Brexit, a silly cloudy dream



An opinion on the result of the British referendum.

Speaking personally, I’m devastated – disappointed and alarmed but above all sad.  I believe the British public have had advantage taken of their ignorance and fear.  This advantage has been taken by those who long to swim lazily, like massive pike, in the stagnant waters of their own tiny, foetid pond.  These so-called politicians, who are really showmen, promise protection to “little Englanders”  from all outside evil.  We only had to get back into the tepid, stinking mud with them and shut our eyes to the rest of the world.

Not that I’m saying the EU offered us calm cool clean waters –  it is a recent, as yet immature and imperfect system for managing and balancing huge forces, for half a billion people. In safeguarding justice in many areas, it had a huge and valuable job to do, and needed to be getting on with it, helped and pushed by engaged and involved members.

We British have chosen instead to start everything anew in a political and social Disney world. It will be a bonanza for lawyers and bureaucrats and ambitious politicos, but a sorry state of confusion and trouble for ordinary worried people. It might finally resolve the tensions within the Tory party, for they have started trouble elsewhere, like a dysfunctional family, and can now regroup.  Heavens knows how Britain as a whole will refashion itself politically, let alone the wider effects.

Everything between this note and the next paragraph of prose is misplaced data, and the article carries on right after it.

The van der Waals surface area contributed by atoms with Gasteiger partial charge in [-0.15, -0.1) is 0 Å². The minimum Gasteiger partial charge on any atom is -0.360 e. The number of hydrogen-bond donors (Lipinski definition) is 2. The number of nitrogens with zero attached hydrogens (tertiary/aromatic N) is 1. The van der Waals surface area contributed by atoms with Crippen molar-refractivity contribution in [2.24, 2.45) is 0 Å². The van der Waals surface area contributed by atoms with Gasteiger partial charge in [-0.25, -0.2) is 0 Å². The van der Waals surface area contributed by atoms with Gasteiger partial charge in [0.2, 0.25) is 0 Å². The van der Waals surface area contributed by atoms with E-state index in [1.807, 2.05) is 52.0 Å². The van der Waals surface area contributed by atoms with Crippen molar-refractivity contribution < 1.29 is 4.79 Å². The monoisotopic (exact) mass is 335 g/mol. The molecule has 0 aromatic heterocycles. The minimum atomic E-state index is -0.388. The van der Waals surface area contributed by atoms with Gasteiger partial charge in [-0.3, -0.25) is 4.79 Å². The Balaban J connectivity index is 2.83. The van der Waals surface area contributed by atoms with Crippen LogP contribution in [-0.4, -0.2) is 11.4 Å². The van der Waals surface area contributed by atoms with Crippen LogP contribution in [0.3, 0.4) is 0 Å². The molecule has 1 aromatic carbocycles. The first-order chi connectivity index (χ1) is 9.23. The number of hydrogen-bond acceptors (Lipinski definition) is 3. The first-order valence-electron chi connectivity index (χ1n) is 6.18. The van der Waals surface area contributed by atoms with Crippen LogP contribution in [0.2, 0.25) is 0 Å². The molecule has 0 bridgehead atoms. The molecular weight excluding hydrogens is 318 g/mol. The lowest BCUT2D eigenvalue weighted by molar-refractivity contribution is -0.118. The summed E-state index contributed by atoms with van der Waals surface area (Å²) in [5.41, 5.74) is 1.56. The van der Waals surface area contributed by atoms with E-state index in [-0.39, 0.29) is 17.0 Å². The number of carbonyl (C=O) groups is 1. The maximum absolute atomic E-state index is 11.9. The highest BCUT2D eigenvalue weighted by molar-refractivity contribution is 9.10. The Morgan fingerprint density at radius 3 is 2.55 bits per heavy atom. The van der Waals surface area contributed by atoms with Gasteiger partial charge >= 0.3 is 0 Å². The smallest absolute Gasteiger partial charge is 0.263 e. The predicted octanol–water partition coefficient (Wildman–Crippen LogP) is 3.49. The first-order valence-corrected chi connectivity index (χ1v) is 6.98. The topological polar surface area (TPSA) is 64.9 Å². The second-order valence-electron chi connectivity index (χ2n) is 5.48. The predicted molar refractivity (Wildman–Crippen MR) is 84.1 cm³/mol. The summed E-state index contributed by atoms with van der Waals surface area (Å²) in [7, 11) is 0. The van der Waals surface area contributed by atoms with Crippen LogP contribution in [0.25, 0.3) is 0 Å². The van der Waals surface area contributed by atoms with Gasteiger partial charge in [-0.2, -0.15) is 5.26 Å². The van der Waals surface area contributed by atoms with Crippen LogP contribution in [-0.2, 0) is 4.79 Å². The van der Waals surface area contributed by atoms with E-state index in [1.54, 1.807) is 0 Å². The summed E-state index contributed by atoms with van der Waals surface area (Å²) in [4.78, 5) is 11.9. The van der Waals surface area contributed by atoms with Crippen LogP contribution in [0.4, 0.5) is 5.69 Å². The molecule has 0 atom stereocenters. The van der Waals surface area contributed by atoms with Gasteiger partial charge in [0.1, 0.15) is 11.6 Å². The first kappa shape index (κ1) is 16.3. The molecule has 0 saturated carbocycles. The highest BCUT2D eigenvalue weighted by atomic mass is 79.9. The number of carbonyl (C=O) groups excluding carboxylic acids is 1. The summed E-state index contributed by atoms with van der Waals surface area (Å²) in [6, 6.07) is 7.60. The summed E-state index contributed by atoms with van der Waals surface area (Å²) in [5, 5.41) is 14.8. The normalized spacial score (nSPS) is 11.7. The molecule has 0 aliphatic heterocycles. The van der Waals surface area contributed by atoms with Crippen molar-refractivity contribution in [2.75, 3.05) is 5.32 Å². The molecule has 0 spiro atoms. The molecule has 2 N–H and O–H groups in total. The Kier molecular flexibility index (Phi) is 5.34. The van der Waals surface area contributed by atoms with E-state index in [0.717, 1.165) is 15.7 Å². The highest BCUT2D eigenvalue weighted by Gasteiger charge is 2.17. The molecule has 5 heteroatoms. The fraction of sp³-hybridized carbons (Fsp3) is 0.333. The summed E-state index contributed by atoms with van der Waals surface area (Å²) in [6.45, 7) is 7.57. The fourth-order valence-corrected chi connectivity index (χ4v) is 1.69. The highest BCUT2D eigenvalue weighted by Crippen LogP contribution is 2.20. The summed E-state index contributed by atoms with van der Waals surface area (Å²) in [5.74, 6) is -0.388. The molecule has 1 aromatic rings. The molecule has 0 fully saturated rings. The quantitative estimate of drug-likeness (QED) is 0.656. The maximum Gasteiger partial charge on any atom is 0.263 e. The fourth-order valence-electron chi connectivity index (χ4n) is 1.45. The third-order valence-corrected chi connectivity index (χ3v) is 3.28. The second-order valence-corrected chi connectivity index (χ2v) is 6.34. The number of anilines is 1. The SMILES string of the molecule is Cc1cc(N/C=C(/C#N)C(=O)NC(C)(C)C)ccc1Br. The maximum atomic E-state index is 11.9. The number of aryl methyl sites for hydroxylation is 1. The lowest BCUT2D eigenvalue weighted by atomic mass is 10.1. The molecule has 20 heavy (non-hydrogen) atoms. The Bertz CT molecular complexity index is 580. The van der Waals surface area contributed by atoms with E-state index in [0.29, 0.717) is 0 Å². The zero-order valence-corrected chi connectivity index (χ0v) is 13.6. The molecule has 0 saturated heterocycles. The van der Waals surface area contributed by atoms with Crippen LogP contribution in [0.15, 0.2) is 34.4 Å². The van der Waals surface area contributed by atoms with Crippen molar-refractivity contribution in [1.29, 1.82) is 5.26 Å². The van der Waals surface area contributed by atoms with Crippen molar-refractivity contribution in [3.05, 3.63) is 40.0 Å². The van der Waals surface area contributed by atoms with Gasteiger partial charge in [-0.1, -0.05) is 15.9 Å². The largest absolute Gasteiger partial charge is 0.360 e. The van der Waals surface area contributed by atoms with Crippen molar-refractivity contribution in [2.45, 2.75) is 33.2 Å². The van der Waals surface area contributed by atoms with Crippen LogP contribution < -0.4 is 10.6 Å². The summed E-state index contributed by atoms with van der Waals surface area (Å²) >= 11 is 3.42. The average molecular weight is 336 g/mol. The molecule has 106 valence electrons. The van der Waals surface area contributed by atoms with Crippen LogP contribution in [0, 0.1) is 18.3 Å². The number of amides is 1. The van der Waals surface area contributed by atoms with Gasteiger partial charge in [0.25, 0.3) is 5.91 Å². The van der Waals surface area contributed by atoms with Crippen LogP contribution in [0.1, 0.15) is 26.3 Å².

We have grabbed out of the air a silly cloudy dream, wrapped ourselves in it, like a flag.  I feared we might let it happen and the horrible reality has now come true.  My only hope for the future is that the many good and serious people in British public life now find a way to pick up the pieces.  I do not trust those who have brought us here – they have used every vile trick they know to further their own ambitions.  I do not know where we are to go with this, I can only hope that something will limit the damage.


Jane Stevens and her husband David share their time between Canterbury in Kent, UK and Mondovi where they have owned and rebuilt a house for about four years.